Many adults and kids have switched to diet drinks to help reduce their calorie intake. In fact, children who drink sugar-free beverages have doubled in the past 10 years according to a study released in 2012.
Most small children who are poisoned by an adults prescription medication do not get it from a secured cabinet but rather from a purse, countertop, sofa cushion, floor or other easy-to-see place in the house.
The medications that are dangerous enough to send a child to the emergency room usually belong to a mother or grandparent according to a report released by the non-profit group Safe Kids Worldwide, based in Washington D.C.
Kids "are getting medications from Mom's purse and Grandma's pillbox," says Rennie Ferguson, a researcher for Safe Kids.
Ferguson examined 2,315 emergency department records on children 4 years old and under that were compiled by the Consumer Product Safety Commission (CPSC) in 2011.
67,000 children visited emergency departments in 2011 after accidental exposure to one or more medications.
The report notes that such cases have grown by 30% in the last decade amid a growing number of prescription and non-prescription medicines in the home. While ER cases dropped slightly between 2010-2011, the difference was not statistcally significant.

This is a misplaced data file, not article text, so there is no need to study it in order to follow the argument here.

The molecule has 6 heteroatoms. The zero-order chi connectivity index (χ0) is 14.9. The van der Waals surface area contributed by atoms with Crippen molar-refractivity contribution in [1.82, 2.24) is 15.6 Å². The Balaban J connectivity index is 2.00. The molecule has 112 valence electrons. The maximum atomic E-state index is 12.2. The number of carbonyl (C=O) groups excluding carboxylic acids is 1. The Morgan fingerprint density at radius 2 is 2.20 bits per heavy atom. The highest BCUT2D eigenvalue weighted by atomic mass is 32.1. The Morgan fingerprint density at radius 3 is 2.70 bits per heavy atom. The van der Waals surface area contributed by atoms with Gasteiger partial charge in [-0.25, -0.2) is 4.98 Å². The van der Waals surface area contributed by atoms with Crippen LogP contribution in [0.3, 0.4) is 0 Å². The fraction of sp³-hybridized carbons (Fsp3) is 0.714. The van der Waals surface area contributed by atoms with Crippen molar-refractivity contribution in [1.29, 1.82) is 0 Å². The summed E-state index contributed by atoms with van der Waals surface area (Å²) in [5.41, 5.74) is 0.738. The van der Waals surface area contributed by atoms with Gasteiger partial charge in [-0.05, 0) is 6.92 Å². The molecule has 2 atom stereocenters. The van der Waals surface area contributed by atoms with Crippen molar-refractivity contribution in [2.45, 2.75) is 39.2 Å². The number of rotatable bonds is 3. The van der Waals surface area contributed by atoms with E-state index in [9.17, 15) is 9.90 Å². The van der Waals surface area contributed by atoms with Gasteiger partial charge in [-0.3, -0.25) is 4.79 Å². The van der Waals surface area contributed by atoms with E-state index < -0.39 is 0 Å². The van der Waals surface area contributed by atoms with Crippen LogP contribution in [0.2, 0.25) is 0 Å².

Where are children finding unsecured medicines? When examining the cases, the researchers noted that when a source was recorded:
- 27% came from the floor or had been otherwise misplaced.
- 20% came from a purse, bag or wallet.
- 20% had been left out on counters, dressers, tables or nightstands.
- 15% came from a pillbox or bag of pills.
- 6% came from a cabinet or drawer.
- 12% came from other places.
The medications belonged to adults in 86% of cases, the report adds. Moms (31%) and grandparents (38%) were the most common sources.
Because small children tend to put anything and everything in the